LJ Interviews #22: Cajunpen

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Blog entry by MsDebbieP posted 10-18-2011 04:45 PM 2016 reads 0 times favorited 6 comments Add to Favorites Watch
« Part 21: Interviews from the past Part 22 of LJ Interviews series Part 23: Mafe »

This interview, with Cajunpen, is from the October 2011 issue of our eMag


1. How did you first get started working with wood?
I can remember being about 8 or 9 years old and building my first scooter. All of the older guys will remember the old scooters – taking an old pair of the iron roller skates that used to “clip” to your shoes. Put two wheels in front and two in back. A piece of wood for the bottom, joined by a 90 deg. board for the riser and handles attached. Man what fun! I’ve been fascinated and involved with woodworking since that time.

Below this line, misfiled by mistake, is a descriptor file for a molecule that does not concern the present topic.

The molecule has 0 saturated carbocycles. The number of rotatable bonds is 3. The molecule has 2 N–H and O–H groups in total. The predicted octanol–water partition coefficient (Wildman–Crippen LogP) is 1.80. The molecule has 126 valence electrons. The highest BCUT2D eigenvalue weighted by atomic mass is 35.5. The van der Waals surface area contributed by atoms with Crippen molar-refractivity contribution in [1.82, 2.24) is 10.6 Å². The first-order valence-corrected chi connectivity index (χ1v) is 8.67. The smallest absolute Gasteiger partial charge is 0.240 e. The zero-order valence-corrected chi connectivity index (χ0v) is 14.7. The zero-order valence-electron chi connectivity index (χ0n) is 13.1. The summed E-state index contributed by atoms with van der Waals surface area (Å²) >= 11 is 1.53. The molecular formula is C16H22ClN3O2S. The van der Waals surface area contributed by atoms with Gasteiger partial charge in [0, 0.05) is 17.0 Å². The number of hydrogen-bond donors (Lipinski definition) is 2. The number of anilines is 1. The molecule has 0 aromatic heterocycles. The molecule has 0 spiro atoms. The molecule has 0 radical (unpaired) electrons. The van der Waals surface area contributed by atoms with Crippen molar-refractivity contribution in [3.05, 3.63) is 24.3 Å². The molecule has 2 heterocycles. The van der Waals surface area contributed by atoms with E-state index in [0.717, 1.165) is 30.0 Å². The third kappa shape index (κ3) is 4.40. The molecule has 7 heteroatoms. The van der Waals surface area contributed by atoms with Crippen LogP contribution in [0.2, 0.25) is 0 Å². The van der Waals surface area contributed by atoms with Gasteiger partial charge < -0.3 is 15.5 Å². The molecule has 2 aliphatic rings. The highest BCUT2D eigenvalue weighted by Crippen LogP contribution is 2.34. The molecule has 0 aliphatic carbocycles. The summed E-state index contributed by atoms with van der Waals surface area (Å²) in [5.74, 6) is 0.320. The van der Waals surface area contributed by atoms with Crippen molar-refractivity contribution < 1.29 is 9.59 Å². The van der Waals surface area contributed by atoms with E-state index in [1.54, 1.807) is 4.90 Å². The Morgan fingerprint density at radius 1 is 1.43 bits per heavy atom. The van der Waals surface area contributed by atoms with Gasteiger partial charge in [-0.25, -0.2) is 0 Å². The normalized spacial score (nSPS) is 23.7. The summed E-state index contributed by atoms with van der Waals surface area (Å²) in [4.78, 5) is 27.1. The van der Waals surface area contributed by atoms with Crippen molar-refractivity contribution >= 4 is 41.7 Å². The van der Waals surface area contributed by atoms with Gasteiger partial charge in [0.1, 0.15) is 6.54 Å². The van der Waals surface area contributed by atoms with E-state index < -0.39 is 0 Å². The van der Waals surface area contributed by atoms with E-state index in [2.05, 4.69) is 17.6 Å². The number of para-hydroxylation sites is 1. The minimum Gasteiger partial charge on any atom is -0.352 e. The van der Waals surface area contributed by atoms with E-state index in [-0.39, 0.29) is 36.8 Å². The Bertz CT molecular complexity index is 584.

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2. What was it about woodworking that initially caught your interest, enticing you to get into it at the level you are now?
The feeling that I got from taking a plain piece of wood and making it into something of beauty OR usefulness struck a chord in me that has resounded all these years. For example my first project, using real tools, like a table saw, bandsaw, etc. was at about 10 years old. I had access to a woodworking shop. With help I built a toolbox for my Dad. That really confirmed for me that this was something that I would always love doing.
Fast forward 54 years and I’m still in love with woodworking. I’ve actually gotten a little better at it, but am still in awe of some of the work displayed on the LJ site.

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3. Tell us a bit of history of your journey from that beginning to where you are today
I did a little woodworking on and off my whole life. In the early 70’s I built my first little shop. I had very meager tools to start with, mostly hand tools like a circular saw (still have it), electric drill and a few hand tools. I started doing small projects and found that the smaller projects were more fulfilling for me.